3. Apart from the specific averment in Ground 3 (f) of the affidavit, learned counsel has also produced a copy of the bail petition in M.P.No. 308/2005 on the file of XIV Metropolitan Magistrate, Egmore, Chennai and Crl.M.P.No. 1474/2005 filed before the Principal Sessions Court, Chennai. Even though in the bail application filed before the learned Metropolitan Magistrate, there is no specific averment to get the attention of the Magistrate for consideration, however, in the bail petition before the Principal Sessions Court, Chennai it is specifically stated that he has been falsely implicated. It is further stated that a stranger gave a complaint clearly stating the names of the accused and the alleged independent acts by each accused. It is also stated that a stranger will not know the names of passers-by. The petitioner also stated therein that he has no bad antecedents and he is the sole bread-winner of his family and will not tamper witnesses or hamper the investigation. As rightly pointed out by the learned counsel for the petitioner, even though the first bail petition was dismissed by the learned Magistrate on 9-2-2005 another bail application was filed before the Prl. Sessions Court, Chennai on 11-2-2005 i.e., well before passing of the detention order on 15-2-2005. In such a circumstance, the sponsoring authority ought to have forwarded those materials to the detaining authority, who in turn, ought to have referred the same in the grounds of detention. In such a circumstance, it is useful to refer a judgement of this Court in Esaac v. The Secretary to Government Prohibition and Excise Department, Chennai-9 and Others, reported in 1999 (2) Madras Weekly Notes page 2 48 wherein the Bench has held that "non placement of materials deliberately before the detaining authority while passing the order of detention will definitely vitiate the detention order which will be sufficient to hold in favour of the detenu. In another judgement in P.M. Subramanian v. State of Tamil Nadu, represented by its Secretary, reported in 1999 (2) MWN (Cr. 244), this Court, after finding that the sponsoring authority was aware of the bail and yet, failed to put the same, has concluded:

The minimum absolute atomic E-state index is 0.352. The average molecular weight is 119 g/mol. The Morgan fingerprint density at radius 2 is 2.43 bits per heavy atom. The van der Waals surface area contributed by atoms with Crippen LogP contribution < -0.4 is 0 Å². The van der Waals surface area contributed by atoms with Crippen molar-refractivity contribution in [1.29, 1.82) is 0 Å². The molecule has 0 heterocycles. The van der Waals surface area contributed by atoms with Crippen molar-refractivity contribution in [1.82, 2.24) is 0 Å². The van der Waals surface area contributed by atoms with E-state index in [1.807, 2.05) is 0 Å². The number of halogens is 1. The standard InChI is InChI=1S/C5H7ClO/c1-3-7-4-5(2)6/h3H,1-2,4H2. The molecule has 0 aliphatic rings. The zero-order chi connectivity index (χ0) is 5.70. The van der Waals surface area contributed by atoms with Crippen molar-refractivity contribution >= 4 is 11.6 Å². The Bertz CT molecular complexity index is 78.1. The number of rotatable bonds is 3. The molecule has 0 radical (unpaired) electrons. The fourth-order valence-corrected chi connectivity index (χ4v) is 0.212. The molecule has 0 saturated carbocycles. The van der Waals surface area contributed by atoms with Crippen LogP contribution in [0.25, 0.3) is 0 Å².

"The non-consideration of pending bail application wherein the detenu had retracted the facts of the ground case would be a major fact against the legality of the detention order. It will then have to be held that the sponsoring authority has failed to place the relevant materials before the detaining authority which would have one way or the other affected the discretion of the detaining authority to order detention. In that view of the matter, the petition has to succeed..."

Both the above said decisions are applicable to the case on hand.

4. Learned Government Advocate by drawing our attention to proposition No.3 in para 12 in the case of Abdul Sathar Ibrahim Manik v. Union of India [1992 S.C.C. (Cri) 1], would contend that even in the absence of placing bail application before the detaining authority, it does not amount to suppression of relevant material. Principle No.3 in para 12 of the said judgement is as follows: (para 12)

"12 (3) If the detenu has moved for bail then the application and the order thereon refusing bail even if not placed before the detaining authority it does not amount to suppression of relevant material. The question of non-application of mind and satisfaction being impaired does not arise as long as the detaining authority was aware of the fact that the detenu was in actual custody."